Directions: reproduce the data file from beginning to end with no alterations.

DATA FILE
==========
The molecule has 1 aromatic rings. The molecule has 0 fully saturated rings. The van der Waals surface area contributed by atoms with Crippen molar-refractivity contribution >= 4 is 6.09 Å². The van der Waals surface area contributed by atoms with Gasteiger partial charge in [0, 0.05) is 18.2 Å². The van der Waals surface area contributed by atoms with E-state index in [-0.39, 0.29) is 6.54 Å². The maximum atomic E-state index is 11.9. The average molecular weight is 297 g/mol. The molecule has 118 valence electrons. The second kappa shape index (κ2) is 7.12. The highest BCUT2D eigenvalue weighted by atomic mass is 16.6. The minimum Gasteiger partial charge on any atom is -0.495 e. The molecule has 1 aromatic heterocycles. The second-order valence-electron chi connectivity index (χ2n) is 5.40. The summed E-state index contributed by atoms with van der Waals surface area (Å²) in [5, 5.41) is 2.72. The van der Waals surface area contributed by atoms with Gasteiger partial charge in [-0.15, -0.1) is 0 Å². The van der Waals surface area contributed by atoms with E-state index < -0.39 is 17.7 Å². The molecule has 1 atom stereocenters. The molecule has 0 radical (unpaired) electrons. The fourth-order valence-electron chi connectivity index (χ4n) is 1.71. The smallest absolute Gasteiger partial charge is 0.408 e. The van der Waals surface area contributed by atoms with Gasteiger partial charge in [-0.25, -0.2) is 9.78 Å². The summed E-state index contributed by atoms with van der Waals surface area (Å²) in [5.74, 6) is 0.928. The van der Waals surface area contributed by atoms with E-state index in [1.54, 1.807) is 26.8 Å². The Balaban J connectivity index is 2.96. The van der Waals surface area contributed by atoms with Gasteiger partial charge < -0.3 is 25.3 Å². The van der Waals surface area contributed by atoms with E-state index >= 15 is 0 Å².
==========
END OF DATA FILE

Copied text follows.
The molecule has 1 aromatic rings. The molecule has 0 fully saturated rings. The van der Waals surface area contributed by atoms with Crippen molar-refractivity contribution >= 4 is 6.09 Å². The van der Waals surface area contributed by atoms with Gasteiger partial charge in [0, 0.05) is 18.2 Å². The van der Waals surface area contributed by atoms with E-state index in [-0.39, 0.29) is 6.54 Å². The maximum atomic E-state index is 11.9. The average molecular weight is 297 g/mol. The molecule has 118 valence electrons. The second kappa shape index (κ2) is 7.12. The highest BCUT2D eigenvalue weighted by atomic mass is 16.6. The minimum Gasteiger partial charge on any atom is -0.495 e. The molecule has 1 aromatic heterocycles. The second-order valence-electron chi connectivity index (χ2n) is 5.40. The summed E-state index contributed by atoms with van der Waals surface area (Å²) in [5, 5.41) is 2.72. The van der Waals surface area contributed by atoms with Gasteiger partial charge in [-0.15, -0.1) is 0 Å². The van der Waals surface area contributed by atoms with E-state index < -0.39 is 17.7 Å². The molecule has 1 atom stereocenters. The molecule has 0 radical (unpaired) electrons. The fourth-order valence-electron chi connectivity index (χ4n) is 1.71. The smallest absolute Gasteiger partial charge is 0.408 e. The van der Waals surface area contributed by atoms with Gasteiger partial charge in [-0.25, -0.2) is 9.78 Å². The summed E-state index contributed by atoms with van der Waals surface area (Å²) in [5.74, 6) is 0.928. The van der Waals surface area contributed by atoms with E-state index in [1.54, 1.807) is 26.8 Å². The Balaban J connectivity index is 2.96. The van der Waals surface area contributed by atoms with Gasteiger partial charge < -0.3 is 25.3 Å². The van der Waals surface area contributed by atoms with E-state index >= 15 is 0 Å².